West Bengal Chief Minister Mamata Banerjee on Monday expressed reservations over electronic voting machines adopted in the Lok Sabha elections and urged opposition parties to unitedly demand the return of ballot papers for polls.
She also urged the opposition parties in the country to set up a fact-finding committee to probe possible tampering of electronic voting machines (EVM) in the Lok Sabha elections.
Banerjee who also heads the Trinamool Congress said that her party will launch padayatras across the state to increase the demand for abolishing EVMs and restoring ballots in the country.
“We don’t want machines. We want ballots. Give us back our ballot (system). Save democracy,” said Mamata Banerjee after the meeting of party MPs, legislators and ministers.
“We will spread the movement all over the country. We will urge all opposition parties to raise this demand. Remember, the US, too, has moved away from the EVMs,” said the TMC chief.
Two padayatras would raise the slogan for a return to the ballot. The processions would culminate in TMC’s Martyr’s Day programme on July 21 when the party’s annual flagship political event is held in Kolkata.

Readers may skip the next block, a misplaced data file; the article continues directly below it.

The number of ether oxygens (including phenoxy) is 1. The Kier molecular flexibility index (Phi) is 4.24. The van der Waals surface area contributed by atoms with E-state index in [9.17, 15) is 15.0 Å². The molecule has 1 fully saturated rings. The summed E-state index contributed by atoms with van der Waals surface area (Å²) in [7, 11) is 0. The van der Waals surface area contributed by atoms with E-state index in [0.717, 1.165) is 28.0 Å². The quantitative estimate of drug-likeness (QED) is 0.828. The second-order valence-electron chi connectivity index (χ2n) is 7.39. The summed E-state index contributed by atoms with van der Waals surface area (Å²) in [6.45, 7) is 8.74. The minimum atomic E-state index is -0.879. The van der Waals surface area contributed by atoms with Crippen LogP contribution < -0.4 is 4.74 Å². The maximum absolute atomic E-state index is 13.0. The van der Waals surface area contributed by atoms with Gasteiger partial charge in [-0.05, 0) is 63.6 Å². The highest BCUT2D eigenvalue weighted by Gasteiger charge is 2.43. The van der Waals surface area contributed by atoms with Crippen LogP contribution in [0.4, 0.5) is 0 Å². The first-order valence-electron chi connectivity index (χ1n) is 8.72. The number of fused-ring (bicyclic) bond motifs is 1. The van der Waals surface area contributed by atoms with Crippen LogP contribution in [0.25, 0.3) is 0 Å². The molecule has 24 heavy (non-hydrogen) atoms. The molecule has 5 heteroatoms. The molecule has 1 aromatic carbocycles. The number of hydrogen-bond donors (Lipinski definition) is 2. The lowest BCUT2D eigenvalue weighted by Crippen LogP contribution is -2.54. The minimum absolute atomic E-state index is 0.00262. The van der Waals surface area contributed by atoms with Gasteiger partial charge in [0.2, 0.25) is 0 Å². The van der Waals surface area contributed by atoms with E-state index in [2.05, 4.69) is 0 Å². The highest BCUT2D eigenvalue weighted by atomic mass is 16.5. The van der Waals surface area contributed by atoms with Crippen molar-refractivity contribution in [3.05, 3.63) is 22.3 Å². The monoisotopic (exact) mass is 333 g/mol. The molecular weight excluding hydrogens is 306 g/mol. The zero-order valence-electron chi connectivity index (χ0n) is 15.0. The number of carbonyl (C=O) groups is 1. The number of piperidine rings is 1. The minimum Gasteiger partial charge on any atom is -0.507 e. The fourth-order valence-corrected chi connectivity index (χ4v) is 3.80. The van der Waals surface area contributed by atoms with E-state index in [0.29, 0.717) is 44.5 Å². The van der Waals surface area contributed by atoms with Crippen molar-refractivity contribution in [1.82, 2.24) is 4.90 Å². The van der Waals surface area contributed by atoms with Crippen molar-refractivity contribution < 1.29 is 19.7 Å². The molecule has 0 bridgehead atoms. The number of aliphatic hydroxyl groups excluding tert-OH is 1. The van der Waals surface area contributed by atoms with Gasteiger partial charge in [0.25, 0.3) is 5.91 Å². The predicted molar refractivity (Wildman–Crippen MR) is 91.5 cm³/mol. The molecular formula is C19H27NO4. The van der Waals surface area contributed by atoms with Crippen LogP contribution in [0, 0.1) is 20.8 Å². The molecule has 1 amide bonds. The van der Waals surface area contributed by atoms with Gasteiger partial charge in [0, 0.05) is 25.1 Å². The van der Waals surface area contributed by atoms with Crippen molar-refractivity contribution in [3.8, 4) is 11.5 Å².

Congress Rajya Sabha MP Pradip Bhattacharya said that his party would support the campaign and take part in it.
“In 1984, Congress won 16 (Lok Sabha) seats (from Bengal). In 2009, there was an alliance between the TMC and Congress (and won 25 seats). But no questions were raised since people voted spontaneously,” remarked Mamata.
Incidentally, on January 19, after the rally of 23 opposition parties in Kolkata’s Brigade Parade Ground, the Bengal chief minister had announced that a four-member committee involving Abhishek Manu Singhvi, Akhilesh Yadav, Satish Mishra, and Arvind Kejriwal would draft the opposition’s arguments against it.
The TMC chief stated on Monday that her party’s MLAs would begin a door-to-door campaign to establish public contact.
In the recent Lok Sabha elections, the BJP made deep inroads in Bengal winning 18 seats – a 900 percent rise from its tally of two (also it’s historic high) in 2014. The TMC’s tally dropped from 34 in 2014 to 22.
The TMC vote share stood at 43.28% and the BJP was breathing down its neck at 40.25%, recording a jump of 23.23 percentage points over 2014. The TMC vote share was 39.79% in 2014.
Bengal has been simmering in political violence since the election dates were announced and the bloodletting did not stop even after the results.